Thanksgiving is in a few short days, and the whole gang is coming over and expecting you to prepare a fabulous meal with all of the trimmings. Even if you’re an accomplished cook, this can be a daunting task, especially if you’re entertaining an entire posse of hungry pilgrims. Luckily, a few talented area chefs offer tips, advice and wonderful recipes to make you look like you’ve spent years in culinary school, even if don’t know a baster from a gravy boat.
Before any cooking can start, you need to plan ahead. Once you know what you’re serving, you need a plan to make the whole process easier and give you more time with family and friends. Getting everything prepped ahead – called mise en place – is a vital part of any successful cooking venture.
Tulsa chef Mitch Neely recommends a general time line.
5 days ahead: Buy wine and champagne.
4 days ahead: go to grocery store and buy all ingredients.
3 days ahead: Thaw turkey or any other meat, make cornbread for stuffing, etc.
2 days ahead: Prep and get all mise en place ready, make desserts.
1 day ahead: Start cooking, prep all dishes .
Thanksgiving day: Roast turkey, other meats cook sides, etc.
Chef Neely’s twists on Thanksgiving:
1. Try a themed Thanksgiving, such as Moroccan or Mexican.
2. Roast ham or lamb instead of turkey.
3. Serve buttermilk fried chicken instead of turkey.
4. Barbecue or grill outside (depending on the weather).
5. Serve savory bread pudding instead of stuffing or dressing.
Here are a few tips to ensure that your bird is golden on the outside and fantastically moist and juicy on the inside.
1. Allow turkey to thaw in fridge or in a sink filled with cold water, remembering to change the water often.
2. Once thawed, keep in fridge until ready to use.
3. If brining, turkey can stay in brine up to 24 hours. Any longer than that and the meat may begin to break down.
For more tips on preparing a moist, succulent bird, check out tips from Tulsa Chef Geoffrey van Glabbeek.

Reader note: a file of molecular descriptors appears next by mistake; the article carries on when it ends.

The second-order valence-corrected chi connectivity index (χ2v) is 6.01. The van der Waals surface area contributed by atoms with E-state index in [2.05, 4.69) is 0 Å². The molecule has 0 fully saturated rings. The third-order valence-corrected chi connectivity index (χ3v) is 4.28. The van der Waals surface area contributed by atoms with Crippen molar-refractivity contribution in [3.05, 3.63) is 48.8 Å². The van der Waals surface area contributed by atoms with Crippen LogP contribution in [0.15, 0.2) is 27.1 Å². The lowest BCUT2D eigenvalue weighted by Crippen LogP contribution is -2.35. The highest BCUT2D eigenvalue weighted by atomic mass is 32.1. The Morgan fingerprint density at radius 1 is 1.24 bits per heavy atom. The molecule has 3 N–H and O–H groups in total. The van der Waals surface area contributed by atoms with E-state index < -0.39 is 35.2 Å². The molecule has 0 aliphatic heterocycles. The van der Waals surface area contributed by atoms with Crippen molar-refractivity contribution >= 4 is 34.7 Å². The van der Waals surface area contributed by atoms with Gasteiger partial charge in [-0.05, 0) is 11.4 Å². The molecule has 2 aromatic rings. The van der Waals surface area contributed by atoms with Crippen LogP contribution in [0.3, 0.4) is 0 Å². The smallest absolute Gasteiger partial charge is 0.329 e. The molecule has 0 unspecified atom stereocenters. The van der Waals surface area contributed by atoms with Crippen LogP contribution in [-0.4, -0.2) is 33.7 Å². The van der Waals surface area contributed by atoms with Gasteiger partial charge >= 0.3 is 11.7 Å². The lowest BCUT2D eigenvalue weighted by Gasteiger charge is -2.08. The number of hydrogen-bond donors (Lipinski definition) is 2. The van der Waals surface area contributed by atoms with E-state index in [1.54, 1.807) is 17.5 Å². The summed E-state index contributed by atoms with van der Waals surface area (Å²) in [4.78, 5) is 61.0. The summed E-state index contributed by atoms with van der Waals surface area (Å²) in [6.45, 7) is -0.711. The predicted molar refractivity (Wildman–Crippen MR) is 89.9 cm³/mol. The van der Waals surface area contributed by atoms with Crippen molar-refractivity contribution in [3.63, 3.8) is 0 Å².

The Main Event
Chef Curt Herrmann, chef and instructor at the Culinary Institute of Platt College, offers an alternative to the traditional turkey. For adventurous foodies, a turducken is a deliciously different way to prepare this holiday staple. Prepared in the European style, this rolled roast uses the best of all three birds to create something extra special that’s sure to become a new tradition in your house.
“One of the most important things to remember when making a turducken is to keep everything cold to prevent the fat from separating,” Herrmann says.
Classic European-Style Turducken
1 turkey, skinned and boned, reserving skin
1 duck, skinned and boned, reserving skin
1 chicken, skinned and boned, reserving skin
2 pounds pork butt, cut into small chunks
2 pounds uncooked bacon, chopped
Herbs, dried fruits, rice, etc.
Salt, pepper and other seasonings to taste
1. Remove dark meat and innards from birds, chop and use in filling.
2. Cut breast meat into chunks to use for garnish.
3. Cut open a large garbage bag and lay turkey, duck and chicken skin on bag, creating a bed for the filling. Patch any tears with more skin. Freeze until solid while working on filling.
4. Using a meat grinder or food processor, combine the pork butt, sausage and reserved dark meat and grind or process until mixture becomes well incorporated and homogenous.
5. Stir in any desired herbs, fruit, rice or other desired ingredients and season.